Ralph Waldo Emerson wrote, "Our fear of death is like our fear that summer will be short, but when we have had our fill of fruit, our swelter of heat, we said that we have had our day." We have plenty of anxiety about death already; do we really need to add eco-anxiety into the mix? But green funerals aren't really any more difficult to arrange than the traditional kind.
Green funeral practices are as varied as traditional methods, but all the details of the process feature biodegradable materials. Embalming fluid is replaced with refrigeration or dry ice, both nontoxic. Caskets and urns are sourced from sustainable woods; shrouds are woven from natural fabrics such as cotton, silk or linen. For those more adventurous souls, wooden caskets can be replaced with cardboard or wicker versions, or with an Ecopod. Ecopods are 100 percent biodegradable kayak-shaped caskets made from recycled newspapers. They come in two sizes and a variety of colors. Indian red with an Aztec sun design? For a few thousand dollars, it's yours.
The benefits of a green burial come not only from the elimination of embalming fluids, metal, tropical wood and concrete, but also from the development of green cemeteries. The United States now has about a dozen green cemeteries, while Great Britain has about 200 [source: Corley].
Green cemeteries offer low impact burials and some also conserve and restore land. Fresh graves appear mounded but flatten with time. Flat stones or native trees are often used as grave markers -- and some natural cemeteries even offer plots marked with GPS.
The Green Burial Council, a nonprofit organization, promotes sustainable, meaningful funeral practices. The council is working to eliminate greenwashing in the green funeral industry by creating certification programs and standards for cemeteries, burial products and funeral providers.
The council has also established categories of green cemeteries, as well as standards for traditional cemeteries wishing to accommodate green burials. Hybrid burial grounds are cemeteries that practice both green and conventional burials. Such cemeteries must designate an area of land for green burials, and in that area, use only biodegradable products, no vaults and no toxic chemicals. Natural burial grounds practice land stewardship and restoration planning -- they use sustainable burial methods and are restricted to using the grounds exclusively as a green cemetery. Conservation burial grounds take natural burial grounds to the next level. They are green cemeteries that have joined with a conservation partner and adopted the principles of restoration ecology. Here the council brings cemetery owners and conservation organizations together to establish a conservation easement. A conservation easement is a legally binding agreement that limits the type and/or amount of development a landowner allows on a piece of property. Conservation burial grounds must practice sustainable and ethical burials in addition to protecting the open space, wildlife and habitat of the grounds.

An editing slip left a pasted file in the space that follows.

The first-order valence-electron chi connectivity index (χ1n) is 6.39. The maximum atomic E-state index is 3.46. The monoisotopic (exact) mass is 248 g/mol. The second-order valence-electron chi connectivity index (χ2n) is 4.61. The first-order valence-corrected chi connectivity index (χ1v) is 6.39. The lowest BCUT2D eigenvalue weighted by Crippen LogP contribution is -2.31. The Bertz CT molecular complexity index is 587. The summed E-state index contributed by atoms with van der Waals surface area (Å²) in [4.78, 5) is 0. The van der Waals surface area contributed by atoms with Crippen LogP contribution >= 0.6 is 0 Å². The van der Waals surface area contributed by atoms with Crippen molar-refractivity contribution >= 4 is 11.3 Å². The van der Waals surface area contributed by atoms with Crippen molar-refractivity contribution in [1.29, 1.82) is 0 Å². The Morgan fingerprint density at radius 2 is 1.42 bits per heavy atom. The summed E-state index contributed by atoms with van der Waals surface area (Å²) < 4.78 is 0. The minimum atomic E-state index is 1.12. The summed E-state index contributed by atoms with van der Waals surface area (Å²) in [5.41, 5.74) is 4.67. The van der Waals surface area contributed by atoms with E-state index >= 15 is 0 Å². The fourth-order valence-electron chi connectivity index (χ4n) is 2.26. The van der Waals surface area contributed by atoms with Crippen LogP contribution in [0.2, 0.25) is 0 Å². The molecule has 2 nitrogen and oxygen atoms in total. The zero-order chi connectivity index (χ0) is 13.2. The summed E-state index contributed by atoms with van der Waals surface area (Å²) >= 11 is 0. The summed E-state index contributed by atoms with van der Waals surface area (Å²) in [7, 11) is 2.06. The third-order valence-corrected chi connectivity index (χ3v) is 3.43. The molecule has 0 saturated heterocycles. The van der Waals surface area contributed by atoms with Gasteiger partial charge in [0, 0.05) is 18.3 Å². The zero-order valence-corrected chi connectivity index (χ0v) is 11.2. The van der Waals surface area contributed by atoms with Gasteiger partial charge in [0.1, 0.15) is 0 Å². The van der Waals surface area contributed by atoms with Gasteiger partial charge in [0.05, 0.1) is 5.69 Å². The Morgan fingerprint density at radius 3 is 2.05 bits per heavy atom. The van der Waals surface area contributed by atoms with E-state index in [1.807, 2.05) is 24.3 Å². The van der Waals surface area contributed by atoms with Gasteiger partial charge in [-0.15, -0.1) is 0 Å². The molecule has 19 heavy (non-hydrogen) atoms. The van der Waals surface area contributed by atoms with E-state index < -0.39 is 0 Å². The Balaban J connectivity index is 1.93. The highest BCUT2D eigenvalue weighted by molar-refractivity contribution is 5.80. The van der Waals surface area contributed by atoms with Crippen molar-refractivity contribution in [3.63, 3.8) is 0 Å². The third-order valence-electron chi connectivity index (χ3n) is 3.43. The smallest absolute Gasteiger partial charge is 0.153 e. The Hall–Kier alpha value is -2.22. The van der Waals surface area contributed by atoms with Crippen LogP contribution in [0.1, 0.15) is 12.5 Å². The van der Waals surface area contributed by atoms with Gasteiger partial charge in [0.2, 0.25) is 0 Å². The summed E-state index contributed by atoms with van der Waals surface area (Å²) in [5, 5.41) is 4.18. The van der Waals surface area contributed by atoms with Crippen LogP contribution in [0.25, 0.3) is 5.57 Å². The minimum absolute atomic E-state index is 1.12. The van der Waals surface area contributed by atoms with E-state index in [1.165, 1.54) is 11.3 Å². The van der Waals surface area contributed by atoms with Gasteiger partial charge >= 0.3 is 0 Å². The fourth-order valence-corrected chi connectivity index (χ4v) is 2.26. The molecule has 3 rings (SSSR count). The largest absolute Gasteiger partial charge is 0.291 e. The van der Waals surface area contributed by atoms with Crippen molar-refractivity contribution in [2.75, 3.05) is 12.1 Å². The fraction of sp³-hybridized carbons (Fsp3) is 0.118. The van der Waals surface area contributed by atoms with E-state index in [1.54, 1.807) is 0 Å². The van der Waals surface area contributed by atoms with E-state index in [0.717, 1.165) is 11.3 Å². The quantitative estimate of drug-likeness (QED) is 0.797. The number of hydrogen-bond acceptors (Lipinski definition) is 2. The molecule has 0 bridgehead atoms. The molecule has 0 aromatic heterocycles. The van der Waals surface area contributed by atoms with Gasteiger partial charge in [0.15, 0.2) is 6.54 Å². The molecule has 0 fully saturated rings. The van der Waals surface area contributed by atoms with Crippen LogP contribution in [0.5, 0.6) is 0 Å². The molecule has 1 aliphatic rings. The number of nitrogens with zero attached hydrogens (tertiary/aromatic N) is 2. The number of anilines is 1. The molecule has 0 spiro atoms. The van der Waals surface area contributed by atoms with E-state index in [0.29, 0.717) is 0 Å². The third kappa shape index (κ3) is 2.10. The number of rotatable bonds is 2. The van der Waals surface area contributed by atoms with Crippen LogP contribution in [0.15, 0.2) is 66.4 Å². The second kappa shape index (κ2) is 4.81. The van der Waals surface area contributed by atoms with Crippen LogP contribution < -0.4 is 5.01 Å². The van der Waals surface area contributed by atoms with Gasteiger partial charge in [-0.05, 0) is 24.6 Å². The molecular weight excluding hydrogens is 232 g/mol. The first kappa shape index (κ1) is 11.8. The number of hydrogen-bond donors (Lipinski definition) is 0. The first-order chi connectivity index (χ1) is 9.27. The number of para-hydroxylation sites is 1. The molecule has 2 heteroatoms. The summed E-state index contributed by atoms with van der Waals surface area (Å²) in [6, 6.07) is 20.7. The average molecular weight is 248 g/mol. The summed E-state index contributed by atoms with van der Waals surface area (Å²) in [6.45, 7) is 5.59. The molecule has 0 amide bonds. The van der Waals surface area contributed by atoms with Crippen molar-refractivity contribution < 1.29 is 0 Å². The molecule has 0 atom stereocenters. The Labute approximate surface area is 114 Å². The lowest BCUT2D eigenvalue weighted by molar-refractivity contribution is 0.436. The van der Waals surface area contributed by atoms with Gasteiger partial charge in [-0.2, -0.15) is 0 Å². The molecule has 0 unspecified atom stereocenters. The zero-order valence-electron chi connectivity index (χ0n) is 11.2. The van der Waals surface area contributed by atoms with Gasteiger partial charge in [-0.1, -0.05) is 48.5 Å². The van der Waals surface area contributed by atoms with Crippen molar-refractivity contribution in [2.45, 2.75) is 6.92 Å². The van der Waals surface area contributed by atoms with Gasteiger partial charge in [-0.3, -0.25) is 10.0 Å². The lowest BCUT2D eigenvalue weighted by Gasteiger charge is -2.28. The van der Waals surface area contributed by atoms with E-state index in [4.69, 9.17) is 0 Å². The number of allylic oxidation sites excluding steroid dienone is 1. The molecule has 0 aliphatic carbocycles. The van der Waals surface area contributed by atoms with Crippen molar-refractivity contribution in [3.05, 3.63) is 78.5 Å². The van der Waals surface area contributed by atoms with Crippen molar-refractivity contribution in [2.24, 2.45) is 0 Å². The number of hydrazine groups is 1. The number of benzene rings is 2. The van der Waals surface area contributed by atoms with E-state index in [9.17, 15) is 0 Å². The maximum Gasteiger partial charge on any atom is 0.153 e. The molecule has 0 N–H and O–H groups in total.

Not sure whether a conventional or green burial ground is for you? Some states allow home burials -- with a check on local zoning laws, you could rest eternally on your own property. You could also avoid burial altogether and try converting your ashes into a diamond or a reef.